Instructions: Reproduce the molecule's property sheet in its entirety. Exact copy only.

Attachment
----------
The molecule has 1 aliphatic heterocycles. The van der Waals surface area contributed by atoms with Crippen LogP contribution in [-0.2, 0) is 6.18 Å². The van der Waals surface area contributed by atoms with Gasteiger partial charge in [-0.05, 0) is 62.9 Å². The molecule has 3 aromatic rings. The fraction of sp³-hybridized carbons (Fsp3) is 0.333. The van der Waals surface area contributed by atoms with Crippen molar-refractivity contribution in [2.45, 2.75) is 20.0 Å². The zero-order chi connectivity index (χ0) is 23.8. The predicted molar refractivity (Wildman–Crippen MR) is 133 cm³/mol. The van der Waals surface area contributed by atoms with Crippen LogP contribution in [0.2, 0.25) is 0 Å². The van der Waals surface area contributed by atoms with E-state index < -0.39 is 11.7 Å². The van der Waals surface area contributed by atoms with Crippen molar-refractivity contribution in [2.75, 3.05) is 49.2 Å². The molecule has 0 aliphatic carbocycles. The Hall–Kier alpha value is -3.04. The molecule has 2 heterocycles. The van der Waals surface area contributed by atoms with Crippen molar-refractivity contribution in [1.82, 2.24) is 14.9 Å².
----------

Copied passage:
The molecule has 1 aliphatic heterocycles. The van der Waals surface area contributed by atoms with Crippen LogP contribution in [-0.2, 0) is 6.18 Å². The van der Waals surface area contributed by atoms with Gasteiger partial charge in [-0.05, 0) is 62.9 Å². The molecule has 3 aromatic rings. The fraction of sp³-hybridized carbons (Fsp3) is 0.333. The van der Waals surface area contributed by atoms with Crippen molar-refractivity contribution in [2.45, 2.75) is 20.0 Å². The zero-order chi connectivity index (χ0) is 23.8. The predicted molar refractivity (Wildman–Crippen MR) is 133 cm³/mol. The van der Waals surface area contributed by atoms with Crippen LogP contribution in [0.2, 0.25) is 0 Å². The van der Waals surface area contributed by atoms with E-state index < -0.39 is 11.7 Å². The van der Waals surface area contributed by atoms with Crippen molar-refractivity contribution in [2.75, 3.05) is 49.2 Å². The molecule has 0 aliphatic carbocycles. The Hall–Kier alpha value is -3.04. The molecule has 2 heterocycles. The van der Waals surface area contributed by atoms with Crippen molar-refractivity contribution in [1.82, 2.24) is 14.9 Å².